(Please note high resolution photos can be downloaded at: http://ow.ly/nxm2Y)
BATON ROUGE, La. — Whether it’s web design or music, robotics or culinary arts, cheerleading or photography, approximately 20,000 youngsters will go back to school in a few weeks armed with college experiences and fresh knowledge gained at summer enrichment camps hosted by the University of Louisiana System’s nine campuses throughout the state.
“We are gratified that so many young people from elementary through high school have engaged their minds – and had some fun – on our campuses this summer,” said UL System President Sandra K. Woodley.
“These summer youth programs are a great way to connect younger students with the university experience and, hopefully, spark new interests that they’ll take back with them as they continue their journeys to college. The programs also affirm the commitment of our nine universities to serve people of all ages,” she said. “We’re proud of the services we provide not only to our university students, but also to our communities.”
Each UL System campus offers a host of summer programs. There are camps commonly offered on most campuses such as academic enrichment, music, sports, cheerleading and dance, computers, and general day camps. Even robotics has become a common offering among many campuses.
“Most campuses also offer residential camps, which give students the opportunity to explore the full campus experience, including living in a dormitory with a roommate, a skill important in life as well as in college,” Woodley said.
Scroll down for highlights of summer programs offered at each of the campuses:
- “Camp Culinary” at Nicholls State University,
- “Zoom into Careers” at Southeastern Louisiana University,
- “Governor’s Program for Gifted Children” at McNeese State University,
- “Boys State” and “Girls State” at Northwestern State University,
- “2013 UNO-AMRI Summer Outreach Program” at the University of New Orleans,
- “Tiger Fun Day” at Grambling State University,
- “President’s Academy” at the University of Louisiana at Monroe,
- “STEM Student Experience” at Louisiana Tech University, and
- “Phantom Regiment Drum Major Camp” at the University of Louisiana at Lafayette.
Pictures and camp information follow…
Under the instruction of Chef Richard Curtis, campers spent a morning learning to bake cupcakes and pizzas in the Chef John Folse Culinary Institute lab at Nicholls State University. Camp Culinary, one of the many week-long summer camps held on the Nicholls campus, provides a safe kitchen environment where kids ages 9-14 can learn basic cooking skills to share with their families.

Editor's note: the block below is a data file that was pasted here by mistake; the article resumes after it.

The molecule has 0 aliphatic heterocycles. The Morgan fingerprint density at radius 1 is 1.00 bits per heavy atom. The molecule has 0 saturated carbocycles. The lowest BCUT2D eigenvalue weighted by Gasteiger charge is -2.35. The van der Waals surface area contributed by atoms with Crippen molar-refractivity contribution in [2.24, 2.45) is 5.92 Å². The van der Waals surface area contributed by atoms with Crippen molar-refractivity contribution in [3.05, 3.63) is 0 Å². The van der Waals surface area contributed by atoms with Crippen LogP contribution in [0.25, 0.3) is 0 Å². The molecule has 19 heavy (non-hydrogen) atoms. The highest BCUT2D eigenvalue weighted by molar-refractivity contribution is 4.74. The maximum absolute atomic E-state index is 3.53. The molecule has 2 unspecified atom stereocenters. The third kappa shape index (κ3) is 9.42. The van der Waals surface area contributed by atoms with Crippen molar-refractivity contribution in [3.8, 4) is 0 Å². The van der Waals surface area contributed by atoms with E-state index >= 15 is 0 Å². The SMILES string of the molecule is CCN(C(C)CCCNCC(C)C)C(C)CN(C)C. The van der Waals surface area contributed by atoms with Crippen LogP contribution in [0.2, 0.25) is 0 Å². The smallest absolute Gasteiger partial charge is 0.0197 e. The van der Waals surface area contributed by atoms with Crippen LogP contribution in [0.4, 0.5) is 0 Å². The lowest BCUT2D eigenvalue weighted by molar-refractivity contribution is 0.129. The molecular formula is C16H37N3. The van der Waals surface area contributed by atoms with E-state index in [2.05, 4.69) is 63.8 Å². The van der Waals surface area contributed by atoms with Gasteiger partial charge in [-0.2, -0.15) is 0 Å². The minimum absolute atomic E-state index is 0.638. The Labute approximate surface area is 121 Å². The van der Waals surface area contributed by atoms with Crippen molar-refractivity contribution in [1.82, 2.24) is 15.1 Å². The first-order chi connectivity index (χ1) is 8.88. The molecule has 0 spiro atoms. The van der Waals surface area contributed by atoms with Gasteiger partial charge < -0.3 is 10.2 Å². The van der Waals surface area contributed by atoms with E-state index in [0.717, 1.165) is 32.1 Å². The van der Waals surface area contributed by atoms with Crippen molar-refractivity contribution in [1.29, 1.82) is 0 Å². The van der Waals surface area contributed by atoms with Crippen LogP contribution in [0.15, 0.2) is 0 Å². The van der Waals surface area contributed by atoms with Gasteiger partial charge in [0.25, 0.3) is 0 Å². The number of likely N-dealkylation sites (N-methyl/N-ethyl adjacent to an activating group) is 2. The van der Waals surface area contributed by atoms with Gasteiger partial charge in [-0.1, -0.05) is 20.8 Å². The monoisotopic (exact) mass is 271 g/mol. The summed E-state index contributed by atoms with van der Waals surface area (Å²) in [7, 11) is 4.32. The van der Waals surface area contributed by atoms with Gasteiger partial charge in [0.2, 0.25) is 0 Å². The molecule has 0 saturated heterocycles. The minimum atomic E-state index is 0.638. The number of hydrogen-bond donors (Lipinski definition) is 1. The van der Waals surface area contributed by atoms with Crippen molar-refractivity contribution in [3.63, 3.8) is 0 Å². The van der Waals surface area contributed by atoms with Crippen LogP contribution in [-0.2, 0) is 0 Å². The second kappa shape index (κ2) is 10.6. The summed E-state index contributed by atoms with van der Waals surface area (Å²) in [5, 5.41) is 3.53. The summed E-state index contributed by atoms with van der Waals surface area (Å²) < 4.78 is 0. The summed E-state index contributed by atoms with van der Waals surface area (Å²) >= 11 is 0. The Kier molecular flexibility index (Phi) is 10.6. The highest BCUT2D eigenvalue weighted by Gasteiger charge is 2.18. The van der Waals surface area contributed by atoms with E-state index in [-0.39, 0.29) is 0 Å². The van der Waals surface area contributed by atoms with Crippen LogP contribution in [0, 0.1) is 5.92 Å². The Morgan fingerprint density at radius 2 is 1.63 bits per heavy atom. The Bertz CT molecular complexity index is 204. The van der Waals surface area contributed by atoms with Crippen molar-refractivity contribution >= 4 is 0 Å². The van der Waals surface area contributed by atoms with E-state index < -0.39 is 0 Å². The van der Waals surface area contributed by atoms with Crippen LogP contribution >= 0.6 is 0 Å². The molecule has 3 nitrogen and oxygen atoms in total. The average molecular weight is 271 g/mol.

“Camp Culinary” at Nicholls State University in Thibodaux
“Camp Culinary” and “Science Adventure” are the two of the most popular summer camps at Nicholls.
“Camp Culinary” allows students between the ages 9-14 to learn how to make simple, yet nutritious meals at home. In “Science Adventure,” students explore space, build their own racing cars, and learn about pyramids and animals. Altogether, some 1,500 campers attend one of the 38 summer camps sponsored by Nicholls.
Under the guidance of a professional photographer, high school and junior high students study the basics of digital photography at Southeastern’s Zoom into Careers Workshop focusing on developing photographic skills. The weeklong workshop was held in St. Tammany Parish. On the final day, students showcased their work for friends and family.
“Zoom into Careers” at Southeastern Louisiana University in Hammond
Among the wide array of camps Southeastern offers is a series of workshops designed to appeal to any interest. “Zoom into Careers” is a lineup of hands-on career workshops in 14 fields for students in grades 7-12. Areas include animation, automotive, criminal justice, culinary, health care, industrial technology and engineering, kinesiology, movie making, photography, radio, television, theatre, web design, and welding.
Zoom workshops use the latest technology in specialized labs to create an interactive experience in the career field of choice. Participants have the opportunity to receive a glimpse into college life by staying overnight in Southeastern’s dormitories.
Baton Rouge sixth grader William Heitman practices his cello under the direction of Dr. Michael Buckles, associate professor of music and head of the department of performing arts at McNeese.
“Governor’s Program for Gifted Children” at McNeese State University in Lake Charles
From cooking lessons to the Governor’s Program for Gifted Children and from harp camp to sports camps, McNeese offers something for every child in June and July.
Approximately 3,000 students registered for 35 summer camps and the Kids College/McNeese Teens summer program. Options range from a few hours in class to several days on campus, and campers can stay in residence halls or commute.